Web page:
have a winner — of sorts.
few weeks back, in response to a reader’s request, I
put out a call for a thatcher in the Philadelphia area.
thatcher — you know, someone who knows how to thatch
came to my attention, neither from this area but close
Cahill of Cincinnati, who did a roof-thatching job in
Phoenixville back in 1987, is a seventh-generation
thatcher from County Galway, Ireland, where they still
do a lot of it, and not just for tourists.
website is at Roofthatch.com.
thanks to Eamon McCluskey of Jeffersonville for
contacting Cahill after reading the column.
Bart, president of Greenbuilders in Sparks, Md., said,
"We could give a thatching class here in Baltimore
County (northern area) if there were enough
photos of the company’s work, go to greenbuilders.com.
A recent thatching project is shown there.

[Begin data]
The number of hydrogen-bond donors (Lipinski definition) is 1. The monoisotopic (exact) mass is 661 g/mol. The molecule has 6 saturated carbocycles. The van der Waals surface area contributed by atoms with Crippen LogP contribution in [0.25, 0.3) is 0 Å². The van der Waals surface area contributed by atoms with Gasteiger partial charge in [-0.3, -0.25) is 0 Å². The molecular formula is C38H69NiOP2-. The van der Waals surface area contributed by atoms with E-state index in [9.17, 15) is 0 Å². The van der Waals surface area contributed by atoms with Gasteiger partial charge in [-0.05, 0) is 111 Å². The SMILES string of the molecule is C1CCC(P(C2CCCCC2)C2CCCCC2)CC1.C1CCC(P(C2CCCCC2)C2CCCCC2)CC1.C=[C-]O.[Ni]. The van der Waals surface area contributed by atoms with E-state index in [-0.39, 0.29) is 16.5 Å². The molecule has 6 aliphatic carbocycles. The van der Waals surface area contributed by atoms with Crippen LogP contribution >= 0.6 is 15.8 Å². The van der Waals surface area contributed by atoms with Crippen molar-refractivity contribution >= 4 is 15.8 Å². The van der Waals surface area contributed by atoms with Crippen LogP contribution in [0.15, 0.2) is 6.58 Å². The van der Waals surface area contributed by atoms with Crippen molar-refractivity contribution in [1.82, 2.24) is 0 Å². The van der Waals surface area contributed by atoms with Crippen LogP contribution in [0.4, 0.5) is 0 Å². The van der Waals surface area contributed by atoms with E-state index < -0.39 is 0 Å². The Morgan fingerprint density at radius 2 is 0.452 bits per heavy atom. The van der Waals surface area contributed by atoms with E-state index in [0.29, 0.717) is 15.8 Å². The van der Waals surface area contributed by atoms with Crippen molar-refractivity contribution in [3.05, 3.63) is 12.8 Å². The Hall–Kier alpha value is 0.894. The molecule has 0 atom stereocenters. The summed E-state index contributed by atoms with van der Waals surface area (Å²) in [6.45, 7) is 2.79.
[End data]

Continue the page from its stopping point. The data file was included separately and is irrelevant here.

new homeowners comes this advice, courtesy of the U.S.
Fire Safety Administration:
is fast, hot, and deadly. It takes only minutes for
thick black smoke to fill a house. A smoke alarm can
give you the extra minute or two you need to get out of
working smoke alarms on every level of your home,
including the basement. Put smoke alarms inside each
bedroom and outside all sleeping areas. Push the test
button until the alarm sounds. Do this each month.
Interconnected smoke alarms provide the best protection.
When one smoke alarm sounds, they all sound.
of home fire deaths happen late at night. A working
smoke alarm can wake you up.
an escape plan. Know two ways out of each room. Plan
escapes around the abilities of children and older
problems are a leading cause of home fires. Plug major
appliances such as refrigerators and stoves directly
into the wall outlet. Plug only one heat-producing
appliance into an outlet at a time.
cords are for temporary use only. Throw away cracked,
frayed, or damaged electrical cords before you move.